Friday, December 28, 2007

Happiness, Peace, and Healthcare Reform

Upon reflection during this final week of 2007, I recognize some revelations in my life.

1. I am happy.

This was the first Christmas in several years that did not accompany sadness, anger, fear, or grief in my life.

  • 2006 - Due to (yet undiagnosed) Rheumatoid Arthritis, I could not straighten my fingers, had no grip strength, and often felt as though I had placed a finger in an electrical outlet. Gentle pressing on anything as benign as piano keys, computer keyboard, or french horn levers caused severe pain, as did holding a pencil or silverware. Carpal Tunnel Syndrome was diagnosed and surgery was discussed with the Hand Surgeon. There were times that I said I simply wanted my arms chopped off as I fantasized that would make the pain go away. Very low times for a professional musician!
  • 2005 - I had finally been diagnosed with Multiple Sclerosis in October, had begun disease-modifying treatment in December, and was working on another relapse requiring IV steroids in January. In June, I was experiencing tingling, numbness, and pain in my left hand which slowly spread up my arm and over my shoulder blade. My doctor ordered a MRI and then referred me to a neurologist who wanted another MRI in July (this time with contrast.) However tests were not conclusive yet, so a spinal tap was done after which I was called into the infusion center for IV steroids in August. Although I had had optic neuritis in 2000 and a variety of odd health complaints since then, an MS diagnosis still could not yet be made official. After a follow-up MRI in late September, it began official.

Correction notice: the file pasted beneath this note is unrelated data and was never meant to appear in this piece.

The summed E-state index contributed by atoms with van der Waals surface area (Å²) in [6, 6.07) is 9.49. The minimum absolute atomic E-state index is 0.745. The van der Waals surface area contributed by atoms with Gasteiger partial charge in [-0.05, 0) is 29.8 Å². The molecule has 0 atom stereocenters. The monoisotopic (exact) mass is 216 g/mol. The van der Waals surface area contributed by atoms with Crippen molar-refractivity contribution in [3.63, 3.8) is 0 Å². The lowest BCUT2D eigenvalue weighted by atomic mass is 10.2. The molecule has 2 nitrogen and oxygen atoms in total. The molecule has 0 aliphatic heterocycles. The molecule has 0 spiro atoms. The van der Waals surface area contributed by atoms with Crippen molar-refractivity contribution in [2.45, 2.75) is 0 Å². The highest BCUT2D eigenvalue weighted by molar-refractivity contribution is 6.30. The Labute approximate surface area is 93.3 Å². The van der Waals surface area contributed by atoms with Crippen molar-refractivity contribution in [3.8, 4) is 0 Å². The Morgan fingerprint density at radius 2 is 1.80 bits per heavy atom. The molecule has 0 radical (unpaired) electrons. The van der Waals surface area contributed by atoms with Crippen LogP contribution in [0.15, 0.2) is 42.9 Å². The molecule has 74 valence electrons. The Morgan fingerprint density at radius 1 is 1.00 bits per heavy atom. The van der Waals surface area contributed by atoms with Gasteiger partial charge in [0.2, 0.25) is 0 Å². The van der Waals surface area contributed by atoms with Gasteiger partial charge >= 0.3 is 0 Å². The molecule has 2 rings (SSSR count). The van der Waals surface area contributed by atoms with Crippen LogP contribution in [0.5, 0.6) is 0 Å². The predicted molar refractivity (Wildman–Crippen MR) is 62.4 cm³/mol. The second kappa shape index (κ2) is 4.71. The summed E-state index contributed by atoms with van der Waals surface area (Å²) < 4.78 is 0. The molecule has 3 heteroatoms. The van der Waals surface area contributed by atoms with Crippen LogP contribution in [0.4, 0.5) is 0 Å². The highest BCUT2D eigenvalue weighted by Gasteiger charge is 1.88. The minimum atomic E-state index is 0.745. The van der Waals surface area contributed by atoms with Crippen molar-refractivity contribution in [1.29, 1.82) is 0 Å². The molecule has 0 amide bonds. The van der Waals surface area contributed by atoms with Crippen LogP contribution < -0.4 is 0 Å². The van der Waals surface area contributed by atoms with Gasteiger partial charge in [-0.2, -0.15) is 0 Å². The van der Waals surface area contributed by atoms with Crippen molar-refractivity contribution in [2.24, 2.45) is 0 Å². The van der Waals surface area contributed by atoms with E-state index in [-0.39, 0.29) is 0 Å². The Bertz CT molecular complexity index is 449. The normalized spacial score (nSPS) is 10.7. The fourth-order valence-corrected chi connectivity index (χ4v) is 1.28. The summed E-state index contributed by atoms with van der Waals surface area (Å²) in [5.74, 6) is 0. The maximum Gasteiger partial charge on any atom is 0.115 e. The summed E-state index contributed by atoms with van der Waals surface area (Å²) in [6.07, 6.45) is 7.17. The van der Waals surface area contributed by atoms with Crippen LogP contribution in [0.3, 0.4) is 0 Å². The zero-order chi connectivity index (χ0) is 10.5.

I have Multiple Sclerosis!
  • 2004 - I was experiencing what I now believe to be a mild MS relapse which kept me from participating in some fun social activities. Blah.
  • 2003 - Much family turmoil after my grandmother died and my parents were in the midst of a divorce after 35 years of marriage. Mountains of Tears that year.
  • 2002 - Actually a pretty good Christmas. My brother brought his family out to Virginia for only the 2nd time in the 10 years our mother has lived outside DC. However, tensions were high for reasons I didn't understand at the time but which I do now.
  • 2001 - I live outside Washington, D.C. Enough said.
  • 2000 - I was just beginning to feel better after the optic neuritis and subsequent high-dose oral prednisone regimen which likely did delay further development of MS for awhile. I was not well for a majority of that year.

2. I am grateful.

  • 2007 - This year was tough for me with the idea of hand surgery looming and all the accompanying fears of never being able to play piano again. However with the swift determination of a fabulous rheumatologist, my arthritis is mostly contained. I still experience inflammation and pain, but it is minor compared to just one year ago and I am thrilled. I also finally figured out the requisite income level necessary to receive a 100% award from NORD to cover my MS drug. That provided huge financial relief, if only for one year.

3. I am loved.